by Reda Wigle
In the past several weeks, a noxious smell emanating from the beaches of the Keys has kept swimmers, sun seekers and nature lovers away from the shoreline. Rotting eggs and hot garbage are some of the descriptors bystanders used to describe the odor. The cause of the offensive scent is the record-breaking level of sargassum seaweed rotting along the water’s edge. A report published last month by the Florida Atlantic University Harbor Branch Oceanographic Institute maintains the current level of seaweed is 10 times the historic average.
“Let’s face it, it stinks,” said Key West City Commissioner Mary Lou Hoover, whose district includes sargassum-dense Higgs Beach. Hoover is exploring options that would eliminate or at least reduce the amount of sargassum making its way to the city’s beaches. Options include a man-made floating barrier known as a boom.
“We’re currently looking at a test project using a boom for seagrass that would basically keep it from coming to shore,” said Hoover, who plans to test the boom on the area at the south end of Duval Street later this year. “If that works, it would be a great start,” said Hoover.
“Contacted by Southernmost properties, we looked at the area using Google Earth,” said Dr. Patrick Rice, chief science and research officer at FKCC, consulted with Hoover on the project. “The location and the environment have created a catcher’s mitt for the sargassum,” A primary challenge of sargassum removal is keeping up with the near-constant replenishment of it. “As soon as we empty one construction Dumpster, there’s enough to fill another,” said Hoover.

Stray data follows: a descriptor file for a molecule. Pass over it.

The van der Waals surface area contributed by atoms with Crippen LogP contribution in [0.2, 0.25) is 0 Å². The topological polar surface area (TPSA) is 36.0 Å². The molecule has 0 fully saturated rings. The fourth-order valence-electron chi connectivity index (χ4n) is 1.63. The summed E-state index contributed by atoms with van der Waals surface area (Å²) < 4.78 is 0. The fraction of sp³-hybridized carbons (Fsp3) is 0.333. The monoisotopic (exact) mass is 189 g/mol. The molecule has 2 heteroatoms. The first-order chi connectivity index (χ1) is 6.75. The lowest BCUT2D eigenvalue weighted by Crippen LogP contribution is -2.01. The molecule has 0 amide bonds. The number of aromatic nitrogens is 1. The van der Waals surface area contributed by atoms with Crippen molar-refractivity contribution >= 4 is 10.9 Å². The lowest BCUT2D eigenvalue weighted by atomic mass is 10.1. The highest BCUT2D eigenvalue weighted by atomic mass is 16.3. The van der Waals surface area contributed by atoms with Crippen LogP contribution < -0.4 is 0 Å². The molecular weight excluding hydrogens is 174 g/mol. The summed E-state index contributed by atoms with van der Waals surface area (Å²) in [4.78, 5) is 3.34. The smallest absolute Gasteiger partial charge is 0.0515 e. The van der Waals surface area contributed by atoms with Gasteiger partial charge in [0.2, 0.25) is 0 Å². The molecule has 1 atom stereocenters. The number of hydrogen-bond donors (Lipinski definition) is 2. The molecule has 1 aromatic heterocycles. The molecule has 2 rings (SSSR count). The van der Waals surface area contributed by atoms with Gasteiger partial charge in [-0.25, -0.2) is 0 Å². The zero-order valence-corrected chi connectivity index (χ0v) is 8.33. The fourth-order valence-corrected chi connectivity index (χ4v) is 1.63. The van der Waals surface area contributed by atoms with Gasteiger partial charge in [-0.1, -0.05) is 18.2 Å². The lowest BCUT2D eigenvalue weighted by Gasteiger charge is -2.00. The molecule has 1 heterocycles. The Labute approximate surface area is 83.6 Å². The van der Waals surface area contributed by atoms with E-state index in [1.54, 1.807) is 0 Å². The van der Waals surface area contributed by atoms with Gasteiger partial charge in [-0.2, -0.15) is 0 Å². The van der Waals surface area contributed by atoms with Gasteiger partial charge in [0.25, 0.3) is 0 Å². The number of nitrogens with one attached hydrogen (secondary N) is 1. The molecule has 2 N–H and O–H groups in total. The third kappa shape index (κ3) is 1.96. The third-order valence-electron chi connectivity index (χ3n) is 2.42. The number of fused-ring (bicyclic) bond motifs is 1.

Sargassum, which takes its name from the Sargasso Sea, an offshore region between the east coast of Florida and the Atlantic Ocean, has been trending on social media. A video featuring Harvard University professor George Buckley discussing the influx of the macroalgae has gone viral. In the clip, Buckley outlines the environmental conditions that have fostered the unprecedented levels of the seaweed. The Gulf of Mexico and the Caribbean have what Buckley describes as “a fever,” with higher-than-ever water temperatures, coupled with nutrient-rich pollutants from agriculture runoff and other manmade sources. “Almost every single island, every single shore, in the Gulf of Mexico has faced droves of dying sargassum seaweed washing up on to their beaches, causing untold economic and environmental problems,” said Buckley.
His solution to the problem is to start at the source. “We need help from the places where the nutrients and the septage discharge is coming from to stop runoff, stop pollution and help fund clean-ups,” said Buckley. Islands like ours are reaping the most devastating effects of inland pollution. “Islands are victims. They’re not putting the great amounts of nitrates, phosphates, sewage, pollution and runoff into the Gulf of Mexico, out into the Caribbean, and yet they’re left to deal with it,” said Buckley, who describes current measures to stave off the seaweed, like those underway or proposed in Key West, as shortsighted. “The treatment being done so far is at best reactive,” he said, promoting using “harvesting machines that could start to collect it outside the beaches, outside the bays, and then have barges that it’s put onto and bring it to a place where it can be recycled.”